She’ll do it again and again and again. It’s quite funny and we make a little game out of it. I’ll do one — “in Iraq”!?!?!?! and then she’ll do one: “blue state”!?!?!?!

As I drove Sammy to school this morning, I set my iPod to shuffle through The Beatles. Sammy and I continued our game as The Beatles played “Let it be” and “Taxman.” And then “I’ve got a feeling came on.”

“Good time”?!?!?!

“Socks up”!?!?!?!

“Wet dream”?!?!?!



I’ve been in several meetings lately where someone has uttered the phrase, “Hot topics.” Whenever I hear it, I start quietly singing the “hot pockets” jingle for the gooey microwaveable stuffed snack:

Official site | Wiki entry

Bad dog!

So, yesterday I told Cynthia that I’ve been passing on the story about our friends’ dog. That’s when she said, “Oh, it wasn’t their dog, it was a friend of THEIRS… in BOSTON.”

That’s a BIG red flag. So I googled the story. Sigh: Among the many results.

Boy, do I feel stupid! (Still a funny story, though…)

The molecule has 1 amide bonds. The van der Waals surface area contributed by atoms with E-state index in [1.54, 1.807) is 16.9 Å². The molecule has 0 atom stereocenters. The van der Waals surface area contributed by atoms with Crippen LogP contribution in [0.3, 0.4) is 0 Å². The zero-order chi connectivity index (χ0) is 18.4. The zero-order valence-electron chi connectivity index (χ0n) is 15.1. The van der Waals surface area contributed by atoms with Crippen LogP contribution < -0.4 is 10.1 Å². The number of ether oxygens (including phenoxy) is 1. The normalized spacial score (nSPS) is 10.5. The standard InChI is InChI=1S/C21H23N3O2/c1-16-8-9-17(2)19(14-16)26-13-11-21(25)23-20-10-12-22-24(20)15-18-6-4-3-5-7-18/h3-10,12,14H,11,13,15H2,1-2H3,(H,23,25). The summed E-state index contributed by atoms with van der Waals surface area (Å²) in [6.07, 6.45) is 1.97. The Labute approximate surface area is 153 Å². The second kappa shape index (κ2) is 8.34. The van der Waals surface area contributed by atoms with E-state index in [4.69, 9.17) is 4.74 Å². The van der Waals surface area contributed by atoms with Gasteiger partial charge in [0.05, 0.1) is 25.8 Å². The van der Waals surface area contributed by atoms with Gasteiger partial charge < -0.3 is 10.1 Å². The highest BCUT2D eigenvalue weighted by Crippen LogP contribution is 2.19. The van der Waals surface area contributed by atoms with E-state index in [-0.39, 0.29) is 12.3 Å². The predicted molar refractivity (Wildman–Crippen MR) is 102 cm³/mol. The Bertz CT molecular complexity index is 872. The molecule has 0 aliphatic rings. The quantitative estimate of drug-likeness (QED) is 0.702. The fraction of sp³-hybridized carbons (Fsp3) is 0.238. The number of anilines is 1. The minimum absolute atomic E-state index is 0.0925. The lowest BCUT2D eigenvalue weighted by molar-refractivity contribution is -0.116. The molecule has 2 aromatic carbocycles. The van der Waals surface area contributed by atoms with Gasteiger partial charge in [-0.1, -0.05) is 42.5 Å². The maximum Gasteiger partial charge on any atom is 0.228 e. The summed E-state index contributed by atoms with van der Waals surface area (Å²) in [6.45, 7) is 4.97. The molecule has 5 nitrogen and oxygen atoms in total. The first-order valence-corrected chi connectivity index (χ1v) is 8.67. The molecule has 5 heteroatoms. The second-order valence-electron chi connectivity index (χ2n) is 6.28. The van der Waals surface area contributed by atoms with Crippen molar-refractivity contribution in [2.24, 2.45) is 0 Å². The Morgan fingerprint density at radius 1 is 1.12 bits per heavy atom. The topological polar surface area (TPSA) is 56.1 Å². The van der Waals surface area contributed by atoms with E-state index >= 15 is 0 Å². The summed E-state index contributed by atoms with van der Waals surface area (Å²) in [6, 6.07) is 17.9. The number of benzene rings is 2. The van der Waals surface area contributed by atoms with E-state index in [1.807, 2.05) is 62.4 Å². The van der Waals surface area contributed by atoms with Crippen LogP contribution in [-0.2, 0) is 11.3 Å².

Kitty cats aren’t for stickers

Today is voting day. This morning I took my daughter to the polling place, which is in a church right across the street. It’s kind of fun just walking across the street to go vote. Every time I do it, I feel kind of special, even though the general elections in D.C. are anti-climatic. Since D.C. is 90 percent Democratic, all of the races are usually decided in the primaries.

Anyway, Samantha came with me for the first time. She asked what we were doing and I told her we were choosing the people who help run the city and the country. I’m sure she didn’t quite understand, but that’s okay.

When I first started voting in Washington, I was surprised by the process. The first step is to tell the poll workers my name. They look it up in a book and ask me to sign it. No ID or anything. Then I write my name on a little card and hand it to another poll worker. In years past, that poll worker would hand me a paper ballot and direct me to the “machines.” Recently, though, I’m given a choice: paper or touch-screen. Easy choice: paper. I’ll explain in a moment.